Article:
The Volokh Conspiracy
Mostly law professors | Sometimes contrarian | Often libertarian | Always independent
The new policy, updated this afternoon, continues to include sporting goods stores, alongside very many other establishments, on a long list of closed businesses, but adds:
Except that firearms dealers may operate physical businesses on a limited basis to complete only the portions of a sale/transfer that must be conducted in-person under the law,subject to the following restrictions: 1) all such sale/transfers will be conducted by individual appointment during limited hours only so as to minimize social interactions and congregating of persons; 2) the dealer will comply with social distancing, sanitization of applicable area between appointments, and other mitigation measures to protect its employees and the public.
For more on the controversy, and on the view of 3 Pennsylvania Supreme Court Justices (all Democrats, incidentally), see Josh Blackman's post from two days ago; here's an excerpt from that opinion:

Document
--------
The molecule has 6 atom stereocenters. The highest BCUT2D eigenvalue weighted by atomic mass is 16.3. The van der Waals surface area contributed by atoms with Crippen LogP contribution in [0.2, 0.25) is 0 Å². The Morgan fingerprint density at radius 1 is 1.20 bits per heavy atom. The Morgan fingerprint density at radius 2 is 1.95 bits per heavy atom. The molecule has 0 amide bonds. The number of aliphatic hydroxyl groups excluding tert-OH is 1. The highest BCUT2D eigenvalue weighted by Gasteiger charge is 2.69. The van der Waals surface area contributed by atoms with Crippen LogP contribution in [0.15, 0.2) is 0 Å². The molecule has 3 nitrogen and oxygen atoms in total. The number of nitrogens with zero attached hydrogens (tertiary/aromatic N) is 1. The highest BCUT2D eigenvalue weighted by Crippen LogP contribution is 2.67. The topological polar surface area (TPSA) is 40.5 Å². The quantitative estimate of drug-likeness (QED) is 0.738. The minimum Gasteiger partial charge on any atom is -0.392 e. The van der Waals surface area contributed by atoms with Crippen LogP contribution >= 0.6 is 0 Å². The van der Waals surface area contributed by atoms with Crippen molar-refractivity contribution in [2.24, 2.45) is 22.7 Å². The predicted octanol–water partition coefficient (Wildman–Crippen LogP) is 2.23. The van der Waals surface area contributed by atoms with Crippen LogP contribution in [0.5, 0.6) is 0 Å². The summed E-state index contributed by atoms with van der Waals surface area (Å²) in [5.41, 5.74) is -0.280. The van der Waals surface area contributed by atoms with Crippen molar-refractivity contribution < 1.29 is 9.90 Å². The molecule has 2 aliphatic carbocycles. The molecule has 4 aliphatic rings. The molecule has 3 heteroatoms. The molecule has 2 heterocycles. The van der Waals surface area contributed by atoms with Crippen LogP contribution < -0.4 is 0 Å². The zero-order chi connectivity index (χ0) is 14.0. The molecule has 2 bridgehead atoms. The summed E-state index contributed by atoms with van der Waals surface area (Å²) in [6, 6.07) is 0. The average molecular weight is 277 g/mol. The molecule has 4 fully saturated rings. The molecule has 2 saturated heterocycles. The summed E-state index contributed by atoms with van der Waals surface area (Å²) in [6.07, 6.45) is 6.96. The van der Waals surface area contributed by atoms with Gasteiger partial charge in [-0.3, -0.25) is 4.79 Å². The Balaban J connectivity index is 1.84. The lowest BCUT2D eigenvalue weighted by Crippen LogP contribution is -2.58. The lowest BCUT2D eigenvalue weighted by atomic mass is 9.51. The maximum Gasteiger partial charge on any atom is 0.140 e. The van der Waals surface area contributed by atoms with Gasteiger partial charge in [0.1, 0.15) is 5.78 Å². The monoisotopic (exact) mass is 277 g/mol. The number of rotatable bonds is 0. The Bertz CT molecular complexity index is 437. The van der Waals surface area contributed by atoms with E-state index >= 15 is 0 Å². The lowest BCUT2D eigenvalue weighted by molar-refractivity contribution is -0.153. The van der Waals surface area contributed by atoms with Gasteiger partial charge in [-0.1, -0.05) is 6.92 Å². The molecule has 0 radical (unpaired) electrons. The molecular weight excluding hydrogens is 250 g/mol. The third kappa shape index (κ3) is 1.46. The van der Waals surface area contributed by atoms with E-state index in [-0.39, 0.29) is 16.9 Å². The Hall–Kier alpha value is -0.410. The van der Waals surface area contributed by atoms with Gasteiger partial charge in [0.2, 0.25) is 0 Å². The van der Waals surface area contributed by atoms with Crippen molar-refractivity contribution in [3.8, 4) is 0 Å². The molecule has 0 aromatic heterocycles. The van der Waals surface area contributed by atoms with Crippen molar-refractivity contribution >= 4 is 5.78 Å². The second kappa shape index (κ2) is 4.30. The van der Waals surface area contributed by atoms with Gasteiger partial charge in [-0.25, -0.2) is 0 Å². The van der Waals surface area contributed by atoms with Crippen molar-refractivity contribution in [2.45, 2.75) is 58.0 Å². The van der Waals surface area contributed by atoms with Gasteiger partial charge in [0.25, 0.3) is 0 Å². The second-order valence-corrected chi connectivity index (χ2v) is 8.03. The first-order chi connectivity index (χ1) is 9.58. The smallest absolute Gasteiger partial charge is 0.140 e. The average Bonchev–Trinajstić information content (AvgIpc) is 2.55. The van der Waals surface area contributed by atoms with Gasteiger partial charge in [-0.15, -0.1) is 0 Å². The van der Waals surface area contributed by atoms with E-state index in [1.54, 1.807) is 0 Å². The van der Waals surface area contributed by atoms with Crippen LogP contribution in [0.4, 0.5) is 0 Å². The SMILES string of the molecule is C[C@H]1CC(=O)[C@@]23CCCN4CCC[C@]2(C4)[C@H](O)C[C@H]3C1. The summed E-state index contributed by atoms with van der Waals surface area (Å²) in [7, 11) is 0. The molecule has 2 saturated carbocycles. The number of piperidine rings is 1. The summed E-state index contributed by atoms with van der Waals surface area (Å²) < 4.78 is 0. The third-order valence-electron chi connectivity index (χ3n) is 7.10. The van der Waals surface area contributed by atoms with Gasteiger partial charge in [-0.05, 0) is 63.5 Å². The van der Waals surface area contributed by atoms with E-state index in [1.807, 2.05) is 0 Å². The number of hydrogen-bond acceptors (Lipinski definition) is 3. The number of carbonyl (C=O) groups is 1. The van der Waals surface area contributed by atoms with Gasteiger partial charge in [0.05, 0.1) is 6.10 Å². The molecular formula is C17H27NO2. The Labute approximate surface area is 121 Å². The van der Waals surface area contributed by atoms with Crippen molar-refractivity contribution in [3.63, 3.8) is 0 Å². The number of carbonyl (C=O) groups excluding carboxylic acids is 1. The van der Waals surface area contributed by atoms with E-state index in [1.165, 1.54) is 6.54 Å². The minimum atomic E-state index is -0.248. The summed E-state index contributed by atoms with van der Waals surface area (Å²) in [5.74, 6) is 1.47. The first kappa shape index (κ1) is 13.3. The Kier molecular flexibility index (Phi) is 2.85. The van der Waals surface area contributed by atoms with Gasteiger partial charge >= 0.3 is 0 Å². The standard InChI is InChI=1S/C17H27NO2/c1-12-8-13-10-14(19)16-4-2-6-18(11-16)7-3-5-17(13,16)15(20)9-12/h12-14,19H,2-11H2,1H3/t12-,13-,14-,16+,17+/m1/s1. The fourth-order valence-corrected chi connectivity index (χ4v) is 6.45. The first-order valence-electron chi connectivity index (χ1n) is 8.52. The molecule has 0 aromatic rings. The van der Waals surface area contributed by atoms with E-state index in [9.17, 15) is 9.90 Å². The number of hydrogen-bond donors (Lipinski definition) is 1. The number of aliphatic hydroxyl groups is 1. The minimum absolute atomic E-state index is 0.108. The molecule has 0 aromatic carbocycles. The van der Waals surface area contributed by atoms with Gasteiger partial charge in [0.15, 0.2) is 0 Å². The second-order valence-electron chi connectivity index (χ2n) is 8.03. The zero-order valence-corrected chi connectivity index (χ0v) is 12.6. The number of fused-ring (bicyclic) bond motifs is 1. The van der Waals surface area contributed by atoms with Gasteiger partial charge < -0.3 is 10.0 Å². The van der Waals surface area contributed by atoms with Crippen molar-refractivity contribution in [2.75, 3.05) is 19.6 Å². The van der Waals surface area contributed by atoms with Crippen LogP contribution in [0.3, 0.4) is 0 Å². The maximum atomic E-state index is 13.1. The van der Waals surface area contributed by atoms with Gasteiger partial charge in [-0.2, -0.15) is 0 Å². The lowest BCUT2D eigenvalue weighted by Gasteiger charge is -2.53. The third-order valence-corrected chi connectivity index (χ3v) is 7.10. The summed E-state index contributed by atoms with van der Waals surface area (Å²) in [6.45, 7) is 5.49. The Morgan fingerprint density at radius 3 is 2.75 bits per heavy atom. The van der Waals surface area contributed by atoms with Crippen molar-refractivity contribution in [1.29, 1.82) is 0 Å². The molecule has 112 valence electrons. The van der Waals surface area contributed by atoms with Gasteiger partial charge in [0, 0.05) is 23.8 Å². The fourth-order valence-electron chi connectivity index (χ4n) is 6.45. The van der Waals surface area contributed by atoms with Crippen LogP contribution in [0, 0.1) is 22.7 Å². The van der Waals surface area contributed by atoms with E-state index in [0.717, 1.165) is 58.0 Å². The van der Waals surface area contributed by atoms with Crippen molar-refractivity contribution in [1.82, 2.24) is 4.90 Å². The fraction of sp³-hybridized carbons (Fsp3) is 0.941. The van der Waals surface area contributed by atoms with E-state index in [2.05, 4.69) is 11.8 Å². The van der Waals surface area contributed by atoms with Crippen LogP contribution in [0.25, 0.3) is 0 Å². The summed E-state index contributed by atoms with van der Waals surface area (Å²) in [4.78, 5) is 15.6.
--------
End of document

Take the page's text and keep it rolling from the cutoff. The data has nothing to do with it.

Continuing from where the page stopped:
The effect of this regulatory scheme is that, notwithstanding any payment, the actual transfer of a firearm from a dealer to a purchaser must be completed at the dealer's place of business. Quite simply, if firearm dealers are not able to conduct any business in-person at their licensed premises, then no transfers of firearms can be completed. This amounts to an absolute and indefinite prohibition upon the acquisition of firearms by the citizens of this Commonwealth—a result in clear tension with the Second Amendment to the United States Constitution and Article I, Section 21 of the Pennsylvania Constitution ["The right of the citizens to bear arms in defense of themselves and the State shall not be questioned."]. See generally District of Columbia v. Heller, 554 U.S. 570 (2008); see also Bateman v. Perdue, 881 F.Supp.2d 709 (E.D.N.C. 2012) (applying Heller to hold unconstitutional a statute authorizing government officials to prohibit the sale of firearms during state of emergency); id. at 714 (noting that statute "effectively prohibit[s] law abiding citizens from purchasing and transporting to their homes firearms and ammunition needed for self-defense" thus "burden[ing] conduct protected by the Second Amendment").
I hope to blog tomorrow about the similar controversies that have arisen with regard to restrictions on abortion clinics in Texas and Ohio.